Engineers share a lot in common with superheros.
The latter leap tall buildings in a single bound, fight evil-doers and travel faster than a speeding bullet. The former design sustainable and safe infrastructure, combat cyber-crime and create signals that move at lightning speed.
UMW students aren’t caped crusaders, but they need to be prepared to tackle and solve complex problems plaguing our society. Starting in fall 2020, a new agreement with George Mason University will help them do that. Mary Washington undergraduates will have the opportunity to take graduate-level courses in Mason’s Volgenau School of Engineering (VSE) during their senior year. Students can earn up to nine credits that will be applied to their bachelor’s degree at UMW and potentially later be used toward a master’s degree in engineering at Mason.
Keith Mellinger made it his mission to explore such a partnership when he became Dean of UMW’s College of Arts and Sciences in 2017. All combined, Mary Washington graduates close to 100 math, physics and computer science majors each year, yet Mellinger recognized the necessity for a pathway program once he began hearing one question over and over again at admissions events.
“Prospective students and parents regularly ask about engineering,” he said, acknowledging that designing a new major or program would be costly and only fulfill the needs of a small number of students. “Rather than trying to compete with other schools, we can leverage the expertise in the Commonwealth to our advantage.”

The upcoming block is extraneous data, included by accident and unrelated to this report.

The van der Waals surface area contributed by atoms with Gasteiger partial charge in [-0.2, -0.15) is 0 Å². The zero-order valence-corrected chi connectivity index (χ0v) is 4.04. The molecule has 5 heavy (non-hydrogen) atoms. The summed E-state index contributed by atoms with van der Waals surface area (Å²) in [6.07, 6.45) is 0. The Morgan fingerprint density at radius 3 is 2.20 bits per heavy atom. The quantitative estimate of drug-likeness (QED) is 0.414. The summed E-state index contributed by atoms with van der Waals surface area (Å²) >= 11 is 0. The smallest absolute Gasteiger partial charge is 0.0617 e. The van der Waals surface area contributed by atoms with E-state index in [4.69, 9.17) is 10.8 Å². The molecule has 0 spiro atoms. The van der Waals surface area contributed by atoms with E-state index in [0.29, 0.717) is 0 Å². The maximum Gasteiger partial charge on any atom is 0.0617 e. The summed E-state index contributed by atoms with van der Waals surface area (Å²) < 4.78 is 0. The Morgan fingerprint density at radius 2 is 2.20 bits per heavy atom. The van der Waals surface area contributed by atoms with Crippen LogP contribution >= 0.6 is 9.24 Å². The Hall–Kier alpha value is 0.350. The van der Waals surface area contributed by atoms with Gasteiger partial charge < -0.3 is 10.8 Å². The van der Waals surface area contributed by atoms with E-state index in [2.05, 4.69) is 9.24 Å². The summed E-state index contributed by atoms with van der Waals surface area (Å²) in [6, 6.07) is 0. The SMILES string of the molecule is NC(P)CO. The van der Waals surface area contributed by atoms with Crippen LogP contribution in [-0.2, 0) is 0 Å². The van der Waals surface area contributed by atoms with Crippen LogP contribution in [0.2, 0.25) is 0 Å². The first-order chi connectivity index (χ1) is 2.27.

There’s no dearth of engineering programs in Virginia, but Mason’s expansive course offerings seemed the best fit for UMW students, said Mellinger, who also took into consideration the Fairfax campus’ proximity to Fredericksburg as well as VSE’s robust selection of online courses.
While still enrolled at UMW, students will have the chance to take pre-master’s courses at Mason in six areas: applied information technology, computer science, data analytics engineering, operations research, statistics and systems engineering.
“You could get your diploma, shake President Paino’s hand and leave Mary Washington with graduate coursework already under your belt,” said Mellinger, who believes this partnership opens up a world of opportunities for both current and prospective students.
The agreement puts UMW students at the front of the line for an advanced degree. They’ll also be even closer to Northern Virginia’s technology corridor, and near Amazon’s new headquarters, which already employs countless Mason engineering and computer science graduates. And VSE’s relationships with government and industry leaders – many of whom are alumni – make this pathway even more seamless.
“This groundbreaking program in which UMW’s brightest students can get an early start on a master’s degree is a win on so many levels,” said Deborah Goodings, a Mason professor and VSE’s associate dean. “Mary Washington’s high standard of undergraduate education and the enthusiasm of UMW faculty and administrators places this program on a completely different level,” she said, and “combines our institutions’ energies in research and education.”
Mellinger agrees. “As public institutions, it is our mission to address the important economic and societal needs within the Commonwealth. We have found a way to do just that with this innovative partnership with GMU.”